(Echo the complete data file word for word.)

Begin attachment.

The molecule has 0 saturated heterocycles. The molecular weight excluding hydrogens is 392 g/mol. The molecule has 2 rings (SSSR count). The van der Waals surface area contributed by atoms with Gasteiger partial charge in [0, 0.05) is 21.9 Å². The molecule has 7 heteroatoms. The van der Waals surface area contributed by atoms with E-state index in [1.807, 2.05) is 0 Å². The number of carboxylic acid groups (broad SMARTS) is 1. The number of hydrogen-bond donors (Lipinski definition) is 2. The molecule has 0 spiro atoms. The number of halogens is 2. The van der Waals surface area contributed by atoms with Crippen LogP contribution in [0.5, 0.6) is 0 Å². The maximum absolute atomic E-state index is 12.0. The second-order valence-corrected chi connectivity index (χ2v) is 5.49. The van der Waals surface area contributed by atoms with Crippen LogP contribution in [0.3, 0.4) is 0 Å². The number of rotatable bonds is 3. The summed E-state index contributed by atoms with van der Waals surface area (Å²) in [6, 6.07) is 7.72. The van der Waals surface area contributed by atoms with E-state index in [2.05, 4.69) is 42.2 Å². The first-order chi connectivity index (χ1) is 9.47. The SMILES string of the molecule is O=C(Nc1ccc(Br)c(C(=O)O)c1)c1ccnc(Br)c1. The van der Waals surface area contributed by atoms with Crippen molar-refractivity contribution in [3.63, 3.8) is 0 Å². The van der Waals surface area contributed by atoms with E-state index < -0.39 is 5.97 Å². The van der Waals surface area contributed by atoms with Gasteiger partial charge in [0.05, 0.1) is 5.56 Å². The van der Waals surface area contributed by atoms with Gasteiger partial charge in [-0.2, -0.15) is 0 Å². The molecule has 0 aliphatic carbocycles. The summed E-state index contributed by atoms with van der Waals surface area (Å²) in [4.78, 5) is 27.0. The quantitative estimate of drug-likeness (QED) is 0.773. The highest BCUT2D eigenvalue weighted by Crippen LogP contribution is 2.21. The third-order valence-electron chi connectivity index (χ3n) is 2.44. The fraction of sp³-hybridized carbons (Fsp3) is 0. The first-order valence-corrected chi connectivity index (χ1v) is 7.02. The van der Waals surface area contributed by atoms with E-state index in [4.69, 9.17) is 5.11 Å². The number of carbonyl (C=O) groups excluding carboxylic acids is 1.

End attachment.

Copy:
The molecule has 0 saturated heterocycles. The molecular weight excluding hydrogens is 392 g/mol. The molecule has 2 rings (SSSR count). The van der Waals surface area contributed by atoms with Gasteiger partial charge in [0, 0.05) is 21.9 Å². The molecule has 7 heteroatoms. The van der Waals surface area contributed by atoms with E-state index in [1.807, 2.05) is 0 Å². The number of carboxylic acid groups (broad SMARTS) is 1. The number of hydrogen-bond donors (Lipinski definition) is 2. The molecule has 0 spiro atoms. The number of halogens is 2. The van der Waals surface area contributed by atoms with Crippen LogP contribution in [0.5, 0.6) is 0 Å². The maximum absolute atomic E-state index is 12.0. The second-order valence-corrected chi connectivity index (χ2v) is 5.49. The van der Waals surface area contributed by atoms with Crippen LogP contribution in [0.3, 0.4) is 0 Å². The number of rotatable bonds is 3. The summed E-state index contributed by atoms with van der Waals surface area (Å²) in [6, 6.07) is 7.72. The van der Waals surface area contributed by atoms with E-state index in [2.05, 4.69) is 42.2 Å². The first-order chi connectivity index (χ1) is 9.47. The SMILES string of the molecule is O=C(Nc1ccc(Br)c(C(=O)O)c1)c1ccnc(Br)c1. The van der Waals surface area contributed by atoms with Crippen molar-refractivity contribution in [3.63, 3.8) is 0 Å². The van der Waals surface area contributed by atoms with E-state index < -0.39 is 5.97 Å². The van der Waals surface area contributed by atoms with Gasteiger partial charge in [0.05, 0.1) is 5.56 Å². The van der Waals surface area contributed by atoms with Gasteiger partial charge in [-0.2, -0.15) is 0 Å². The molecule has 0 aliphatic carbocycles. The summed E-state index contributed by atoms with van der Waals surface area (Å²) in [4.78, 5) is 27.0. The quantitative estimate of drug-likeness (QED) is 0.773. The highest BCUT2D eigenvalue weighted by Crippen LogP contribution is 2.21. The third-order valence-electron chi connectivity index (χ3n) is 2.44. The fraction of sp³-hybridized carbons (Fsp3) is 0. The first-order valence-corrected chi connectivity index (χ1v) is 7.02. The van der Waals surface area contributed by atoms with E-state index in [4.69, 9.17) is 5.11 Å². The number of carbonyl (C=O) groups excluding carboxylic acids is 1.